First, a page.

Did Noah Syndergaard just admit Dodgers IL stint was for mental break?

Thor just let one slip.

Los Angeles Dodgers v Cincinnati Reds
Los Angeles Dodgers v Cincinnati Reds / Dylan Buell/GettyImages

Noah Syndergaard hit the injured list on June 8 as he was dealing with a blister on his finger, but Los Angeles Dodgers fans knew that wasn't really the reason he was being shelved. The right-hander had been dreadful this season even before experiencing these issues.

Syndergaard, who was signed to a one-year, $13 million contract in the offseason, has arguably been the worst free agency addition in MLB this year. He's 1-4 with a 7.16 ERA, 5.52 FIP and 1.45 WHIP in 12 starts (55.1 innings) with horrible advanced metrics to boot. His velocity is down. His strikeouts are down. His hits and home runs allowed are way up.

The Dodgers made this deal in an effort to bypass more expensive options and cut a corner by adding a bounce-back candidate without a commitment beyond 2023. Instead, it's been an utter waste of $13 million.

Before Syndergaard hit the IL, there was talk about his mechanics being off. The right-hander denied that and said he was dealing with various mental obstacles. Then the blister apparently gave the Dodgers an excuse to put him on the shelf for a while because they could no longer afford to trot him out there every fifth day.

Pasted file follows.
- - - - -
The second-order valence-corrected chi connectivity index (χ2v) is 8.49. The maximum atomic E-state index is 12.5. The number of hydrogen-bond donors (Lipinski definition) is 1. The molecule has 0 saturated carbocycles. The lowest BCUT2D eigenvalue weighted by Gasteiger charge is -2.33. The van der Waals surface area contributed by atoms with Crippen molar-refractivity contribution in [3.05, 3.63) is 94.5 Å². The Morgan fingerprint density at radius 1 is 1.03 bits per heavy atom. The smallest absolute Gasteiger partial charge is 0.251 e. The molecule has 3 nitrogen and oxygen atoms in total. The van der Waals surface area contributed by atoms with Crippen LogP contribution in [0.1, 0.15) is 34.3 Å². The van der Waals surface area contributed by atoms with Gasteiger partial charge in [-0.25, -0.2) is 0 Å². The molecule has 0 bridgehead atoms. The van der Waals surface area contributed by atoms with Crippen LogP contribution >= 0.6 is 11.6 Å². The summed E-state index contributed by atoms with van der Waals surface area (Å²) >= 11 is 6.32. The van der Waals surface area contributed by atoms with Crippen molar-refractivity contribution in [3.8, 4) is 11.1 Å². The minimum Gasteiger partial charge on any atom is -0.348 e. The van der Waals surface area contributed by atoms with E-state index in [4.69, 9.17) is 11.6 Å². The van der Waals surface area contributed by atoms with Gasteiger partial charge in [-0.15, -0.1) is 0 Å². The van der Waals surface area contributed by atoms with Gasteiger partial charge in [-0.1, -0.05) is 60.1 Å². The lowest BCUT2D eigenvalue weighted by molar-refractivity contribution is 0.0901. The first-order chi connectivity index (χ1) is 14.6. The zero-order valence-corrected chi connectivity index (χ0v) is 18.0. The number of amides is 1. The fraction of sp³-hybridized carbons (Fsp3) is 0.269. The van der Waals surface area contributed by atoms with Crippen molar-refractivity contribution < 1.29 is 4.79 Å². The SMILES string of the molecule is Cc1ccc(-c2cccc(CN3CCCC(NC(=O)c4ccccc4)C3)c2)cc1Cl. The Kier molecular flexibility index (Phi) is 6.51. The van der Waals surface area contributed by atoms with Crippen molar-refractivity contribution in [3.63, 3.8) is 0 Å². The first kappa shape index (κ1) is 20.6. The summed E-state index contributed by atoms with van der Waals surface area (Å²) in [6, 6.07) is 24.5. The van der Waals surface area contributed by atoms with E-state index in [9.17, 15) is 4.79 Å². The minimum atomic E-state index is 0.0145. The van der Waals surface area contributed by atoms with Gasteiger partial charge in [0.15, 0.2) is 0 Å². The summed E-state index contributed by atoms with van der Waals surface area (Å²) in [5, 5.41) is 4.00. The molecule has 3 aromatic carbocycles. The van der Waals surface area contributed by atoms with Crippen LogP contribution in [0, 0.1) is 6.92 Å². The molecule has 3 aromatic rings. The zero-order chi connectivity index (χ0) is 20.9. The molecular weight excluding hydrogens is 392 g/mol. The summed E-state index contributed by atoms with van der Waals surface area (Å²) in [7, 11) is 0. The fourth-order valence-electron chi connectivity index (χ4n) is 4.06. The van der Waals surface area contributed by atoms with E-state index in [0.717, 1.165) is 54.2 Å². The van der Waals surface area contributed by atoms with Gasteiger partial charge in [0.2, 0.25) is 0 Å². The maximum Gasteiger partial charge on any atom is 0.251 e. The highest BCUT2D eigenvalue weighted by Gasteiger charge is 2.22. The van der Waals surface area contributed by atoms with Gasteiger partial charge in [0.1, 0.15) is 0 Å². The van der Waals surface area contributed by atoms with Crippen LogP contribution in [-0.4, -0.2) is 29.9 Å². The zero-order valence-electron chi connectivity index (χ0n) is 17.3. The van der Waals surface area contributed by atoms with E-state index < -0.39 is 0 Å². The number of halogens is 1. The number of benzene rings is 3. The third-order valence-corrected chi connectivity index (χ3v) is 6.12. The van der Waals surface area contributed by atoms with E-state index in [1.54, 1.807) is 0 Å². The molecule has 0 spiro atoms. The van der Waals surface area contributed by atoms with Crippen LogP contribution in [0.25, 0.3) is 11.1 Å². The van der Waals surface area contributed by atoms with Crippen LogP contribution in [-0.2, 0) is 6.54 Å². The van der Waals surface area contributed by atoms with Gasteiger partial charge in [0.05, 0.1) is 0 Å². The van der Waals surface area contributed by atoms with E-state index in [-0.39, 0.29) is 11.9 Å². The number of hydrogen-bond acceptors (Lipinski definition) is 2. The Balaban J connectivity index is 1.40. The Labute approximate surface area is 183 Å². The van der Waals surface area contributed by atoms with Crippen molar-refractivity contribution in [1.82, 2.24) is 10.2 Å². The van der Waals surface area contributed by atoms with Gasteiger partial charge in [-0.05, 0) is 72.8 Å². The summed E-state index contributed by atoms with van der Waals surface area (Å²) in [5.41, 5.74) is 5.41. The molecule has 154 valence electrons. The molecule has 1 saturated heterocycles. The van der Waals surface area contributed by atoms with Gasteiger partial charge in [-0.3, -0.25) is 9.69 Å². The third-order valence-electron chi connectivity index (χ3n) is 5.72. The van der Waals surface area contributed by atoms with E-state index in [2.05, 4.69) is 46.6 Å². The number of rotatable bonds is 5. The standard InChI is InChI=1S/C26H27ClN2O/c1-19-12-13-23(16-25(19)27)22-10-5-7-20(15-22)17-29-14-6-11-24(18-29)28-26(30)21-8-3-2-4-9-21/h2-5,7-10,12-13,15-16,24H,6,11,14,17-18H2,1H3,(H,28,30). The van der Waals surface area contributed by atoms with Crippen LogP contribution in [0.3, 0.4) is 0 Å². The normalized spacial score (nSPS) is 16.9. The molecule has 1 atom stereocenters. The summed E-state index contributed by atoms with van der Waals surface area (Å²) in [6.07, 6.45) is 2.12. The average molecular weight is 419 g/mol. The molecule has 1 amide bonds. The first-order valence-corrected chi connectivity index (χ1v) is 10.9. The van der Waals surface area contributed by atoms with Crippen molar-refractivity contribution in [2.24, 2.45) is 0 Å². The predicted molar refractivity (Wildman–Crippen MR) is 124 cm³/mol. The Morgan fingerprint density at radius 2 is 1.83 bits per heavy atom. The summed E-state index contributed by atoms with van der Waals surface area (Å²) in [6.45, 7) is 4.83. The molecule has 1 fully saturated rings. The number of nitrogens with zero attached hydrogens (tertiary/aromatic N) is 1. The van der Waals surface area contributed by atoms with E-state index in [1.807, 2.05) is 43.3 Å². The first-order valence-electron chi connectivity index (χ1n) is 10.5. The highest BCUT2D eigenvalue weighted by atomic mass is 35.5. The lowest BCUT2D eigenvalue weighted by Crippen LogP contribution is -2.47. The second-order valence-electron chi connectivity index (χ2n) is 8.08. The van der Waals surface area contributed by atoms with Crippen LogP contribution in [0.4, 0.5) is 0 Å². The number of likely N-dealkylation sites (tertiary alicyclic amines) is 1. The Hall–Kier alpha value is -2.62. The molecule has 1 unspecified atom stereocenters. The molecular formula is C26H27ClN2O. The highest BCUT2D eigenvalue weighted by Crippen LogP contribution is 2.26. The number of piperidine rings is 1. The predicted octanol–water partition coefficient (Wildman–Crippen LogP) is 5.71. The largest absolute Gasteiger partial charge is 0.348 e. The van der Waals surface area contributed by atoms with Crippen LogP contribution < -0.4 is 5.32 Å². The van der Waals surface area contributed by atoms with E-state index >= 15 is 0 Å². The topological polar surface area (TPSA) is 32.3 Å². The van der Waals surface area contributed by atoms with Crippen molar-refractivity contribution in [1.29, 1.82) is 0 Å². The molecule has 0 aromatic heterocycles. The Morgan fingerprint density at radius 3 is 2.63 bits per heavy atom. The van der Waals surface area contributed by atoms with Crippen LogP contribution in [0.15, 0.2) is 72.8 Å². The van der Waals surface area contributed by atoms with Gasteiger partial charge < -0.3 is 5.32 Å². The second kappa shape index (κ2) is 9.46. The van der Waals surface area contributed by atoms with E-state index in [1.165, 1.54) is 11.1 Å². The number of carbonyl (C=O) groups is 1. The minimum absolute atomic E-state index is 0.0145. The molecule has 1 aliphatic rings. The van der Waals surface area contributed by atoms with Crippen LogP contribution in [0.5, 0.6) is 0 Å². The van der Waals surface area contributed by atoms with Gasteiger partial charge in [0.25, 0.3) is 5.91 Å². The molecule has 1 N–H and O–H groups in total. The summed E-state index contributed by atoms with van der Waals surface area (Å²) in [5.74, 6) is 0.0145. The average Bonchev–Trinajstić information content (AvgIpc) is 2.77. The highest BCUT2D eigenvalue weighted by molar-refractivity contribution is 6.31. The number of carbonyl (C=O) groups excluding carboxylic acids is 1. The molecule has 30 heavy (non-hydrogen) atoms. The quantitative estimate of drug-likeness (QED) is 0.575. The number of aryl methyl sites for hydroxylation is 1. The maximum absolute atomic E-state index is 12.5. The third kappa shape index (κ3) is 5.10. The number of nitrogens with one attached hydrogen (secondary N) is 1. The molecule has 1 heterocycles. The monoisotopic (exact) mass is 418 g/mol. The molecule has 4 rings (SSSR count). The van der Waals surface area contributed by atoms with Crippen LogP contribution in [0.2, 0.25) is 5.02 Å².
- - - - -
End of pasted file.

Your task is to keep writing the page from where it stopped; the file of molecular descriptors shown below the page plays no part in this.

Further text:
It seems that was indeed the case, too, because Syndergaard, in an interview with Insider Sports, pretty much focused on the fact he badly needed a "mental reset" to help address whatever's been going on with his play.

Was Noah Syndergaard really injured when Dodgers placed him on the injured list?

At no point in this article were Syndergaard's blisters or injury mentioned. It was largely focused on his mechanics, struggles, and need for time away from the game in order to figure out a way to get right before it was too late.

It's not like this is anything new, either. Earlier this season, Syndergaard talked about how he was on a journey of sorts to reinvent himself once he realized his trademark velocity wasn't coming back. He thought it would eventually be rediscovered after he was out of the woods with his Tommy John surgery, but his 2023 performance has all but confirmed he'll be hurling mid-to-low 90s fastballs from this point forward.

Thor is currently on the mend, but it's not helping that Andrew Friedman and Dave Roberts continue to be cryptic about his status. Friedman and Roberts both recently spoke to The Athletic and here's waht they said:

"Right now we just have to get him healthy and then get him in positions to use his body more effectively. If we’re able to do that, I think we’ll see a real uptick in stuff and then a much stronger case that he can help us win a lot of games. If we can’t get him back, then obviously that’s more difficult."

Andrew Friedman

"Roberts didn’t go into specifics on what work Syndergaard has been doing off-site, saying: 'He’s got someone that he’s really comfortable with and trusts, that our organization is in lockstep with, so I think it’s a tag-team situation. Right now it makes more sense to keep him local in Los Angeles.'"

Fabian Ardaya, The Athletic

Yeah, all we're saying is that this is much, much larger than "blisters" and it's being confirmed through context after the three-week anniversary of the right-hander last appearing in a game.